The opinion of the court was delivered by: Thomas A. Varlan United States District Judge
This civil case is before the Court on plaintiff's Motion Pursuant to F. R. Civ. P. Rules 59(e) and 60(a) to Alter or Amend the Memorandum Opinion or to Correct a Mistake [Doc. 68], in which plaintiff requests that the Court amend its judgment [Doc. 67] dismissing the claims in this case and instead "stay [plaintiff's] federal claims and remand his state claims back to the state court form which they were removed." [Id. at 1.] In support of this motion, plaintiff argues that the Court impermissibly dismissed this case sua sponte on abstention grounds, [Id. at 2], and that the Court committed an "oversight or omission" in dismissing plaintiff's state law claims, as opposed to remanding them to state court. [Id. at 3.]
Defendants Knox County and Knox County Election Commission have filed responses [Docs. 69-70] in opposition to the pending motion. Both defendants argue that the Court did not dismiss the action sua sponte and note that plaintiff was fully aware, from the briefs filed in this case as well as the arguments made at the hearing on defendants' motions to dismiss held on January 29, 2007, that defendants were arguing that the case should be dismissed on abstention grounds. [Doc. 69 at 2; Doc. 70 at 1-2.] Defendant Knox County Election Commission further argues that, because the Court concluded that Burford abstention was appropriate in this case, the Court was correct in determining that plaintiff's state law claims should be dismissed, and not stayed, through application of that strand of the abstention doctrine. [Doc. 70 at 2-3.]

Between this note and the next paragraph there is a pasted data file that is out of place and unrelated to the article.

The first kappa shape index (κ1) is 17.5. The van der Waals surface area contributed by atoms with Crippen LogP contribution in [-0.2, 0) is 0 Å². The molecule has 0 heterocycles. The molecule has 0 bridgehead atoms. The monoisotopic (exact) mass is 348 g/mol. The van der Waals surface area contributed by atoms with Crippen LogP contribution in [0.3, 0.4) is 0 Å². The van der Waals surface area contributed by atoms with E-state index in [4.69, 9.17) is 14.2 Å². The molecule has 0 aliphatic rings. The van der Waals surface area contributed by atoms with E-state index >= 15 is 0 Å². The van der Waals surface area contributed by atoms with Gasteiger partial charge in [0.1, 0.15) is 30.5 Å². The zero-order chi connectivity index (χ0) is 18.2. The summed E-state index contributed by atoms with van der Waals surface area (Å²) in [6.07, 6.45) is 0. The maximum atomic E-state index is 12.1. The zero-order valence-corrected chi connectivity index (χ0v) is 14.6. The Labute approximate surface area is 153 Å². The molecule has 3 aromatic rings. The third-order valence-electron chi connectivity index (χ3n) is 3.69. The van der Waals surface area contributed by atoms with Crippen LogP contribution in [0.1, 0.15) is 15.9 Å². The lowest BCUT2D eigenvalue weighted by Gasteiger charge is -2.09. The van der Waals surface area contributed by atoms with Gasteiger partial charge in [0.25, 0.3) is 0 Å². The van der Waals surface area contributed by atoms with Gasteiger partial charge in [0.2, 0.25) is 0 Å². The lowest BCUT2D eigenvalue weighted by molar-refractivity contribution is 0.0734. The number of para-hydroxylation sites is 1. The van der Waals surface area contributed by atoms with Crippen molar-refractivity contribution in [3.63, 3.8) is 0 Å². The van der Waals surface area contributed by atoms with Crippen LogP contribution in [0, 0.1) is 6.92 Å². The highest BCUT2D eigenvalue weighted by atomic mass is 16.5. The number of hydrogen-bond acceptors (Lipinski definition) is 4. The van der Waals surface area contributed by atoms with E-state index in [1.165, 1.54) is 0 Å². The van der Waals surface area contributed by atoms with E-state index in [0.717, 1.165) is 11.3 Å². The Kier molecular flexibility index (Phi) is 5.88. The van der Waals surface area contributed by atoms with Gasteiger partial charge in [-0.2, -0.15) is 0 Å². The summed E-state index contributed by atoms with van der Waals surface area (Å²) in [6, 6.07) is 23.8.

First, the Court notes that, contrary to plaintiff's assertion otherwise, a court can decide sua sponte to abstain on Burford grounds and accordingly, may do so on its own motion regardless of the wishes of the parties. See, e.g., Urbano v. Board of Managers of New Jersey State Prison, 415 F.2d 247, 254 n. 20 (3rd Cir. 1969). As the Fourth Circuit has held, "the public policy underlying the application of the abstention doctrine is so strong that we notice its application ex mero motu. That abstention is not urged by a party does not mean that the point lacks merit." AFA Distributing Co., Inc. v. Pearl Brewing Co., 470 F.2d 1210, 1213 (4th Cir. 1973).
Second, with regards to plaintiff's argument that the Court should "correct a mistake" in its memorandum opinion dismissing this action and remand plaintiff's state law claims back to state court, [Doc. 68 at 1, 4], the Court finds that this request is not well-taken. In choosing to abstain from ruling in an action, a district court may, in its discretion, either dismiss or remand any state law claims involved. Carnegie-Mellon University v. Cahill, 484 U.S. 343, 350 (1988). Here, the Court determined that it was appropriate to dismiss all claims and it is not convinced by plaintiff's hastily-filed motion that accuses the Court of committing "oversight and omission," [Doc. 68 at 3], to alter this view. Accordingly, plaintiff's motion [Doc. 68] is hereby DENIED.
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